in the works of Dionysius. Between God and man there is the world of pure
intelligences and heavenly powers it consists of three parts. In the first
circle belong the Seraphim, the Cherubim, and the Thrones; in the second,
the Dominations, Virtues, and Powers; in the third, the Principalities,
the Archangels, and the Angels. Thus all being emanates from God in determined
degrees of radiation, only to gather up again in Him and to re-concentrate
in him. Just as all radii of a circle come form its centre, so God is the
beginning and end of all things. Just as these radii come closer together
the closer they get to the centre, so the union of essences prevails over
their separation the less distant they are from the common centre, the
source of being and of life. And with that we also have the justification,
the actual theodicy of ecclesiastical order, which is essentially nothing
but the complete reproduction of the spiritual-cosmic order. The ecclesiastical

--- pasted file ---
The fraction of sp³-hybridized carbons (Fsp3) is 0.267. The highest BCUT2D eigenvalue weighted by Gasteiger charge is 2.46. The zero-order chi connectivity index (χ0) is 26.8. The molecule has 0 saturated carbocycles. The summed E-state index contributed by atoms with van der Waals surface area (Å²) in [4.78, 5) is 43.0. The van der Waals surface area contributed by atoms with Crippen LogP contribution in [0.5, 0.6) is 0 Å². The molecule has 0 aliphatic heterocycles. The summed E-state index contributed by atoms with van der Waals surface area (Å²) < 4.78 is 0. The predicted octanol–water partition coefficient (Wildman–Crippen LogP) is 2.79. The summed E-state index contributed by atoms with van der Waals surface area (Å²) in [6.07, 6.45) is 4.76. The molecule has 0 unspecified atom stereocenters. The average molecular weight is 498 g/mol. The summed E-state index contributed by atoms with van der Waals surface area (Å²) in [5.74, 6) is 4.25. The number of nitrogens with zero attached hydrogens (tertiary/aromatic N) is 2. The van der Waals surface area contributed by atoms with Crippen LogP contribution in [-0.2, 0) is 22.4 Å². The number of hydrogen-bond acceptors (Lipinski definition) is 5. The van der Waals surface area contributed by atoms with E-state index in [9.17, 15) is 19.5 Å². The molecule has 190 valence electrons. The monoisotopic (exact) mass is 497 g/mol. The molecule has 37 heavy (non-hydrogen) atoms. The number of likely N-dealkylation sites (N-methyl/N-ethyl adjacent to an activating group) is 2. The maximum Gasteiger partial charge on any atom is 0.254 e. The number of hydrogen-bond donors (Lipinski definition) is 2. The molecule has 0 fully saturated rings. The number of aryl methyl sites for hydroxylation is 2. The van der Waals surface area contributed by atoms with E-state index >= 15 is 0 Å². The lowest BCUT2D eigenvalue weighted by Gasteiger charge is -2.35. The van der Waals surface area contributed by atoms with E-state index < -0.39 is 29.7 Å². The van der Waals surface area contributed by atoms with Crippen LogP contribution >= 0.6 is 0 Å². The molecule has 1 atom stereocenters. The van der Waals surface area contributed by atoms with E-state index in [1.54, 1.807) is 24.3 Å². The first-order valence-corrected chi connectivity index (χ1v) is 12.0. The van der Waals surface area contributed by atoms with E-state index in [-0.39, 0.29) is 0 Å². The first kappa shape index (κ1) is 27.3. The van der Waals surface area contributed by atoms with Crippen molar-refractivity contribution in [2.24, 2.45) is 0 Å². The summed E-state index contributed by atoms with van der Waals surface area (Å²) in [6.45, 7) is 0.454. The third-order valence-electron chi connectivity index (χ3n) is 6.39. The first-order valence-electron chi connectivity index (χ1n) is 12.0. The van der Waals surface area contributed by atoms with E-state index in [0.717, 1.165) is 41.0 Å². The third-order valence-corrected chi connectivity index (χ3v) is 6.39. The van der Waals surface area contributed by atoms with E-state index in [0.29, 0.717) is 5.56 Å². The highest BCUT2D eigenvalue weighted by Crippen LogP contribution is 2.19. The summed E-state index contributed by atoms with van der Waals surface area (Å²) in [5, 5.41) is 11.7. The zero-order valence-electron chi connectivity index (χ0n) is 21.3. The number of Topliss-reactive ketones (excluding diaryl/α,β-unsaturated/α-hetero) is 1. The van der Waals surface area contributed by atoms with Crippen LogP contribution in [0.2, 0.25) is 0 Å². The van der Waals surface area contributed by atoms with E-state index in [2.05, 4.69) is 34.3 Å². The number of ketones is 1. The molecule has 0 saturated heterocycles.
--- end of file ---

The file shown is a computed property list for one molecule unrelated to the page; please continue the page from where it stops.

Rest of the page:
reflects the heavenly hierarchy.
?De docta ignorantia gives birth to a new thought,
and point to a completely new total intellectual orientation. Here,
too, the starting point is the opposition between the being of the absolute
and the being of the empirical-conditioned, i.e., between the being of
the infinite and of the finite.?Cusanus the first modern thinker. His first
step consists in asking not about God, but about the possibility of knowledge
By its essence and by definition, the absolute object
lies beyond every possibility of comparison and measurement and therefore
beyond the possibility of knowledge.
?Finiti et infiniti nulla proportio.? The distance
between the finite and the infinite remains the same no matter how many
intermediate terms we may place between them.
?at the beginning of the De docta ignorantia
a decisive turn has been taken. For now, with a single, sharp incision
the bond has been severed that had hitherto joined Scholastic theology
and Scholastic logic. Logic, in the form it had till now, has ceased to
be an organ of speculative theology.
William of Occam?s terminism, and the ?modern? movement
in Scholasticism attached to it, had already loosened the connection the,
in the classical systems of realism, subsisted between logic and grammar
on the one hand and theology and metaphysics of the other.
If the possibility of thinking the absolute
and infinite is to exist, this thought cannot and may not lean on the crutches
of traditional ?logic?, which can lead us only from one finite and conditioned
to another, but never takes us beyond the domain of finiteness and conditionality.